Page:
The year was 1970. The Beatles broke up. The Apollo 13 crew almost died. The US got bored with bombing Cambodia and sent in infantry. And a teenager named Jim Theis submitted his novella to a small SFF fanzine.
That story, The Eye of Argon, is often called the worst fantasy story ever published.
I love it.
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The Eye of Argon begins with a swordfight on horseback in a desert wasteland. During the blow-by-blow description we learn that “riveted” is a synonym for “ricocheted,” the desert wind can be “humid,” and our protagonist is a Conan expy whose unspecified “scandalous activities” annoyed the “refined patricians” of Crin enough for them to want him dead. The fight serves no other purpose.
When I say “Conan expy,” I’m not kidding. Not only does Grignr of Ecordia differ from Conan only in hair and eye color, but if you don’t already know about Conan, you’ll be reading through that fight between a barbarian and two soldiers and wondering why there’s a “mighty thief” involved all of a sudden.
You might also be wondering whether Grignr’s foes are regular “soldiers” or “mercenaries,” how scowling and mirth can combine in someone’s voice, and what “swilveled” means. This is because Theis was trying to write purple prose and failing, and because no one at that fanzine edited or proofread this thing before printing it.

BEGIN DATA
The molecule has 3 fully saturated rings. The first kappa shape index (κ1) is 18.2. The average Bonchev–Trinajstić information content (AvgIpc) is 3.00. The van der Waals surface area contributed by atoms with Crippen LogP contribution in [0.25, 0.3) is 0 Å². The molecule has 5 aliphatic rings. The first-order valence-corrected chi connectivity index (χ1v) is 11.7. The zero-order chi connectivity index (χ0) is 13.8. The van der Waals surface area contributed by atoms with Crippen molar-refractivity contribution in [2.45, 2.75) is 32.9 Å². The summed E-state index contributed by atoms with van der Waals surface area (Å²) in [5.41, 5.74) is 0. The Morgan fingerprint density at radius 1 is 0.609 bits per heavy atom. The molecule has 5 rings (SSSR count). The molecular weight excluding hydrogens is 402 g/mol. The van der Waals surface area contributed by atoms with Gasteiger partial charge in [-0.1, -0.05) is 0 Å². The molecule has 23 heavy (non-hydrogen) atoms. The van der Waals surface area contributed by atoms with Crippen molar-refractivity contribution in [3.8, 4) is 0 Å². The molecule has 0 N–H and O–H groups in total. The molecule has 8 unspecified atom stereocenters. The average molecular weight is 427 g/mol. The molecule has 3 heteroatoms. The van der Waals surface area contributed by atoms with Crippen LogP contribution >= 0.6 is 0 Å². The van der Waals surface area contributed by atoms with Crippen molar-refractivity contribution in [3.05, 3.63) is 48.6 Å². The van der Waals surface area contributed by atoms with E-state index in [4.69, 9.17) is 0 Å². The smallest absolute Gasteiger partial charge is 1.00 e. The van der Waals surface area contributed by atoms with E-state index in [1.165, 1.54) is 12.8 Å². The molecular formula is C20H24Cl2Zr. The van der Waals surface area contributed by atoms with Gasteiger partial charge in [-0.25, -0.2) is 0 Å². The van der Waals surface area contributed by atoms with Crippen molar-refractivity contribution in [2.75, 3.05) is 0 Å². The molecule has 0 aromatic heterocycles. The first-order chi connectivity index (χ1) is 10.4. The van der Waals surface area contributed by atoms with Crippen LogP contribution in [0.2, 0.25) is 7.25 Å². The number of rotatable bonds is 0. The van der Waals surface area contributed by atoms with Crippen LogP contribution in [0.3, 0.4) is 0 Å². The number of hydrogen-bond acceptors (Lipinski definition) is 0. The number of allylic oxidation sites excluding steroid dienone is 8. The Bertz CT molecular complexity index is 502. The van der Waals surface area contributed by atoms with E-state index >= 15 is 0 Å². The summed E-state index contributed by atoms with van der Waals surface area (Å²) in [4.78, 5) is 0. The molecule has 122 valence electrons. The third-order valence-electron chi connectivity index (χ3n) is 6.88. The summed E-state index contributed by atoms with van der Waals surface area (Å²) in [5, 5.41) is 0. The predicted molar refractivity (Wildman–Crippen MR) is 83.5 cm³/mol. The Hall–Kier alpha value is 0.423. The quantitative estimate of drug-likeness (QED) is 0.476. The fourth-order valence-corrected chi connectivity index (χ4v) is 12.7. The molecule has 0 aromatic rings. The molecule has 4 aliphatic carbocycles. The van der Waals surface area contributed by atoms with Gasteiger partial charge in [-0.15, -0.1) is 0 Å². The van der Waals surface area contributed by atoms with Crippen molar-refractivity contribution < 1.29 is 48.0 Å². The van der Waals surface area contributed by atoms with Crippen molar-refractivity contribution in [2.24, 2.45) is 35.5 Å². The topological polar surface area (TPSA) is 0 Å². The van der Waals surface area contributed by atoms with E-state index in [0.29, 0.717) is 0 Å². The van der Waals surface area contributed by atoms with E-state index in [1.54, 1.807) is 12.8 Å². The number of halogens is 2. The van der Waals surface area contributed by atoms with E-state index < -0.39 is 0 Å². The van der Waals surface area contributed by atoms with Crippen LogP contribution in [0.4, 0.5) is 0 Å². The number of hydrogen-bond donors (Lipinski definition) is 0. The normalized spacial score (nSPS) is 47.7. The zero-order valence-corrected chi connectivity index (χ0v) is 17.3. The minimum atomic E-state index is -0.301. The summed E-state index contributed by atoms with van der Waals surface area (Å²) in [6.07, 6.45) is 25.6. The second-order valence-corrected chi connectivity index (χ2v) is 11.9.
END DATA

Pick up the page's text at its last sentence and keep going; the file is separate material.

The plot, when we eventually get to it, isn’t very good. Grignr rides into a new town, meets a woman who’ll let him get to second base in the middle of a crowded barroom, gets accosted by a drunken soldier, and kills him before noticing that the bar is half-full of soldiers. From there he stumbles from one conflict to the next, until the climax, in which he’s trying to keep a miniature blob monster from climbing up his leg and leeching all his blood out.
And there it ends. (Unless you count the “lost ending,” which I don’t, because it’s most likely forged. Its style is wrong; it reads like it’s trying to be bad and childish, whereas The Eye of Argon reads like it’s trying to be erudite and adult.)
Oh, and the spelling, punctuation, indentation, and spacing mistakes contnue throughout. And the thesaurus abuse. And the pointlessly detailed descriptions of clothing and architecture. And the woeful misunderstanding of what women can do in a sword-and-sorcery story. Even Conan’s women. Valeria or Belit would kick Carthena’s ass.
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The Eye of Argon became famous when writers and SFF fans began mocking it. There’s that game where people take turns trying to read it aloud without laughing, and it’s been MiSTed at least once. Its badness is supreme, which makes it a wellspring of unintentional comedy.
That isn’t its only redeeming feature, though. Beneath all that malformed prose is a genuine love of the sword-and-sorcery genre and a desire to contribute to it, and maybe to someday (after much practice) become another Leiber, Howard, or Moorcock.
I can’t blame Theis for not being able to write yet, and nothing created out of love can be all bad.